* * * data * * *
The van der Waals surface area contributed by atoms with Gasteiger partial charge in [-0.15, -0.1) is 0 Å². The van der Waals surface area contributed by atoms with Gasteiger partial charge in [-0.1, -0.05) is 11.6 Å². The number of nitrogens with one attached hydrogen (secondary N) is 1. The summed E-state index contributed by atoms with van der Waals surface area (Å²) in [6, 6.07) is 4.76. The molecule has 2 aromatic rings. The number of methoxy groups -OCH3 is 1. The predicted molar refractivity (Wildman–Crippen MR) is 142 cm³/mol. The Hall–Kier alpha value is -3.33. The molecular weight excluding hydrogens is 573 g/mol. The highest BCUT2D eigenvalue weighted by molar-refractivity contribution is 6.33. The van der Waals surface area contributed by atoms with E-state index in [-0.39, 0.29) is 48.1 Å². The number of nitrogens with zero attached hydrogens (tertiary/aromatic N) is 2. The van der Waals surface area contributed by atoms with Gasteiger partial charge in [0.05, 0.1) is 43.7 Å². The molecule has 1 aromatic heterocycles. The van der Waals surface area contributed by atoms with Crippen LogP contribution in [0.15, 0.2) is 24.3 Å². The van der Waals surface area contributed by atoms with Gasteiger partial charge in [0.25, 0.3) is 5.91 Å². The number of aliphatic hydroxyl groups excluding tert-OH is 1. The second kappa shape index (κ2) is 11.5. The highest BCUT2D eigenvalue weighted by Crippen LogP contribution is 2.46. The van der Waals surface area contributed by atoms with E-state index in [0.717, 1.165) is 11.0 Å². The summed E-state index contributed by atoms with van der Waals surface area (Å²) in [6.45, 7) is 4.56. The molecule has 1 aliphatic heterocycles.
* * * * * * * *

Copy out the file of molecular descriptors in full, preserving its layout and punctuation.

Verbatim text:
The van der Waals surface area contributed by atoms with Gasteiger partial charge in [-0.15, -0.1) is 0 Å². The van der Waals surface area contributed by atoms with Gasteiger partial charge in [-0.1, -0.05) is 11.6 Å². The number of nitrogens with one attached hydrogen (secondary N) is 1. The summed E-state index contributed by atoms with van der Waals surface area (Å²) in [6, 6.07) is 4.76. The molecule has 2 aromatic rings. The number of methoxy groups -OCH3 is 1. The predicted molar refractivity (Wildman–Crippen MR) is 142 cm³/mol. The Hall–Kier alpha value is -3.33. The molecular weight excluding hydrogens is 573 g/mol. The highest BCUT2D eigenvalue weighted by molar-refractivity contribution is 6.33. The van der Waals surface area contributed by atoms with E-state index in [-0.39, 0.29) is 48.1 Å². The number of nitrogens with zero attached hydrogens (tertiary/aromatic N) is 2. The van der Waals surface area contributed by atoms with Gasteiger partial charge in [0.05, 0.1) is 43.7 Å². The molecule has 1 aromatic heterocycles. The van der Waals surface area contributed by atoms with Crippen LogP contribution in [0.15, 0.2) is 24.3 Å². The van der Waals surface area contributed by atoms with Gasteiger partial charge in [0.25, 0.3) is 5.91 Å². The number of aliphatic hydroxyl groups excluding tert-OH is 1. The second kappa shape index (κ2) is 11.5. The highest BCUT2D eigenvalue weighted by Crippen LogP contribution is 2.46. The van der Waals surface area contributed by atoms with E-state index in [0.717, 1.165) is 11.0 Å². The summed E-state index contributed by atoms with van der Waals surface area (Å²) in [6.45, 7) is 4.56. The molecule has 1 aliphatic heterocycles.